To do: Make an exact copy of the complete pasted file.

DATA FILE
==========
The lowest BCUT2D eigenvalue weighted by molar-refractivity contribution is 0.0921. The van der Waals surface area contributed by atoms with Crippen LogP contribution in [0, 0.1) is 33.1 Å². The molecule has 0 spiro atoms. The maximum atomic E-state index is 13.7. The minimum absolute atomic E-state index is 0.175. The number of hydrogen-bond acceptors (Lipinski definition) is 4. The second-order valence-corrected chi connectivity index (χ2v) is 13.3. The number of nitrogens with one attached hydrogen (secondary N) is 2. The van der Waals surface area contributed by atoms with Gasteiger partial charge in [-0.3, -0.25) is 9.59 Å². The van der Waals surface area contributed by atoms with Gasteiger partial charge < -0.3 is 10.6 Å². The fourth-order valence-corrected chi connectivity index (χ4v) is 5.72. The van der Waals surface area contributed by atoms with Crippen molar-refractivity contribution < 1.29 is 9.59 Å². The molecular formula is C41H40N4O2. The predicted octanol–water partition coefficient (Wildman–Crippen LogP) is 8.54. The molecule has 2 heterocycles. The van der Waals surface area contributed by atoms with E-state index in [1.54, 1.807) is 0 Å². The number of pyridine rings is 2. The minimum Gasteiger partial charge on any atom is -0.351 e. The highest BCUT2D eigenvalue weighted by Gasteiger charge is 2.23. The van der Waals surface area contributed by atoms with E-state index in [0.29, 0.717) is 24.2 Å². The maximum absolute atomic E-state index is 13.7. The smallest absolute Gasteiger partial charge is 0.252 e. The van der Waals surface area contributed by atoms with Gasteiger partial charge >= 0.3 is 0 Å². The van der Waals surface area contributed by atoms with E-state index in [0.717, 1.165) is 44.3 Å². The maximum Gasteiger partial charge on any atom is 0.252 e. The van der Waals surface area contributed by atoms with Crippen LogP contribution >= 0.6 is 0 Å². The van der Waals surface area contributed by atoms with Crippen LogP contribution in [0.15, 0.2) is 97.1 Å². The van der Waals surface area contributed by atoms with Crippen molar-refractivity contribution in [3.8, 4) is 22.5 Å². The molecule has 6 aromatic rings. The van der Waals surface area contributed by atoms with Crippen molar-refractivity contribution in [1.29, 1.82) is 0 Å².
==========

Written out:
The lowest BCUT2D eigenvalue weighted by molar-refractivity contribution is 0.0921. The van der Waals surface area contributed by atoms with Crippen LogP contribution in [0, 0.1) is 33.1 Å². The molecule has 0 spiro atoms. The maximum atomic E-state index is 13.7. The minimum absolute atomic E-state index is 0.175. The number of hydrogen-bond acceptors (Lipinski definition) is 4. The second-order valence-corrected chi connectivity index (χ2v) is 13.3. The number of nitrogens with one attached hydrogen (secondary N) is 2. The van der Waals surface area contributed by atoms with Gasteiger partial charge in [-0.3, -0.25) is 9.59 Å². The van der Waals surface area contributed by atoms with Gasteiger partial charge < -0.3 is 10.6 Å². The fourth-order valence-corrected chi connectivity index (χ4v) is 5.72. The van der Waals surface area contributed by atoms with Crippen molar-refractivity contribution < 1.29 is 9.59 Å². The molecular formula is C41H40N4O2. The predicted octanol–water partition coefficient (Wildman–Crippen LogP) is 8.54. The molecule has 2 heterocycles. The van der Waals surface area contributed by atoms with E-state index in [1.54, 1.807) is 0 Å². The number of pyridine rings is 2. The minimum Gasteiger partial charge on any atom is -0.351 e. The highest BCUT2D eigenvalue weighted by Gasteiger charge is 2.23. The van der Waals surface area contributed by atoms with E-state index in [0.29, 0.717) is 24.2 Å². The maximum absolute atomic E-state index is 13.7. The smallest absolute Gasteiger partial charge is 0.252 e. The van der Waals surface area contributed by atoms with Gasteiger partial charge >= 0.3 is 0 Å². The van der Waals surface area contributed by atoms with E-state index in [0.717, 1.165) is 44.3 Å². The maximum Gasteiger partial charge on any atom is 0.252 e. The van der Waals surface area contributed by atoms with Crippen LogP contribution >= 0.6 is 0 Å². The van der Waals surface area contributed by atoms with Crippen LogP contribution in [0.15, 0.2) is 97.1 Å². The van der Waals surface area contributed by atoms with Crippen molar-refractivity contribution in [3.8, 4) is 22.5 Å². The molecule has 6 aromatic rings. The van der Waals surface area contributed by atoms with Crippen molar-refractivity contribution in [1.29, 1.82) is 0 Å².